Established in 1956, Foundation Center is the leading source of information about philanthropy worldwide. Through data, analysis, and training, it connects people who want to change the world to the resources they need to succeed. Foundation Center maintains the most comprehensive database on U.S. and, increasingly, global grantmakers and their grants — a robust, accessible knowledge bank for the sector. It also operates research, education, and training programs designed to advance knowledge of philanthropy at every level. Thousands of people visit Foundation Center’s website each day and are served in its five library/learning centers and at more than 450 Funding Information Network locations nationwide and around the world. Learn more at www.foundationcenter.org.

Frequently Asked Questions

Where is the information/data from?

Foundation Center, the leading source of philanthropy worldwide, compiles grants data from IRS Forms 990 and 990-PF, foundation websites and other public sources, as well as through direct reporting by grantmakers. The data included on the site and in the report is based on grantmaking by a set of the largest U.S. foundations, whose grants data is publicly available. It also includes foundations based in the U.S. and other countries that have provided grants data directly to Foundation Center.

Why does the data stop at 2016—where is the data from 2017 and 2018?

Because much of the grants information is collected from IRS forms or relies on direct reporting by foundations, there tends to be a several-year lag from the time a grant is made to when the data is made available to Foundation Center. Grants are then loaded to Foundation Center databases, cleaned, and indexed before researchers can develop the comprehensive data set of peace and security funding.

How do you define peace and security grantmaking?

Peace and security grantmaking includes all grants that aim to prevent and resolve conflict and to support stable, resilient societies. For the purposes of this project, PSFG’s definition of conflict includes recurrent violence involving multiple perpetrators and victims that takes place in locations where there is a partial or complete breakdown in the state’s monopoly on violence or perpetrated by the state itself against a civil population.

How has the project taxonomy changed since the Index was originally launched in April 2016?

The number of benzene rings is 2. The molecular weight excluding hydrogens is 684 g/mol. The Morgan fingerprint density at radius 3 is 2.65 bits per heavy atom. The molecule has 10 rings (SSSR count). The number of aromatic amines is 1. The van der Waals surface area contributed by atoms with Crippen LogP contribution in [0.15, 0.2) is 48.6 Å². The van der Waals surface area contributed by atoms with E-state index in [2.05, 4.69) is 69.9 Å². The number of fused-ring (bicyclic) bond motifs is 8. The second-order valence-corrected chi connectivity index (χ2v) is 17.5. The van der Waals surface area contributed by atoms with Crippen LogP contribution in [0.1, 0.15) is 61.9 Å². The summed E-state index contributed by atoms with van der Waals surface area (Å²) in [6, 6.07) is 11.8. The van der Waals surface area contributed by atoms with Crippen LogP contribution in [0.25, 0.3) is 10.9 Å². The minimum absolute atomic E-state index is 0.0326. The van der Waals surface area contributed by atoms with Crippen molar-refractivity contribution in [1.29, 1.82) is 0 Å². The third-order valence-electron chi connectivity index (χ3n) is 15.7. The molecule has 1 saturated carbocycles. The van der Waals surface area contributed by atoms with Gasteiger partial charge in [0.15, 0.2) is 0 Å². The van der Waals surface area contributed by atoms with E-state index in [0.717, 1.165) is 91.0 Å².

For the 2017 Index, we refined our taxonomy and coding strategies in order to present a more precise picture of the peace and security funding landscape. Based on feedback we received from foundations, policymakers, and grantees, the website now displays data by 24 specific issue areas, rather than the five main issue categories that were used to organize the data on the site at the time of the initial launch. You can now see the regional breakdown, top funders, and strategies for each of these 24 issues. Website data from 2012 and 2013 have been mapped against the new taxonomy, as updated in 2017, though the associated key findings report based on 2013 data has not been updated and reflects the original taxonomy. In 2018, we added an additional issue category for cybersecurity, for which 2015 and 2016 grants data has been indexed.

Why is the data from 2016 so much lower than that from previous years?

Grants data from 2016 are still in the process of being indexed. Complete data will be added to the site once it’s ready later in 2018.

How can I help to improve this research?

Foundations can help to increase the timeliness and accuracy of the Peace and Security Index by submitting recent grants data with detailed descriptions identifying each grant’s purpose and goals. Our ability to provide a nuanced and up-to-date picture of the funding landscape depends on your support.

Who can I contact if I have questions, feedback, or want to learn more about submitting data?

Please contact Rachel LaForgia rlaforgia [at] peaceandsecurity [dot] org or Anna Koob aak [at] foundationcenter [dot] org.

What foundations are included in this mapping?

Funders included in the 2015 Peace and Security Index:

Starting in 2014, the Open Society Foundations’ grants data is reported by and attributed to the individual legal entities that constitute the Foundations. Prior to 2014, grantmaking from these funders are collectively attributed to ‘Open Society Foundations’.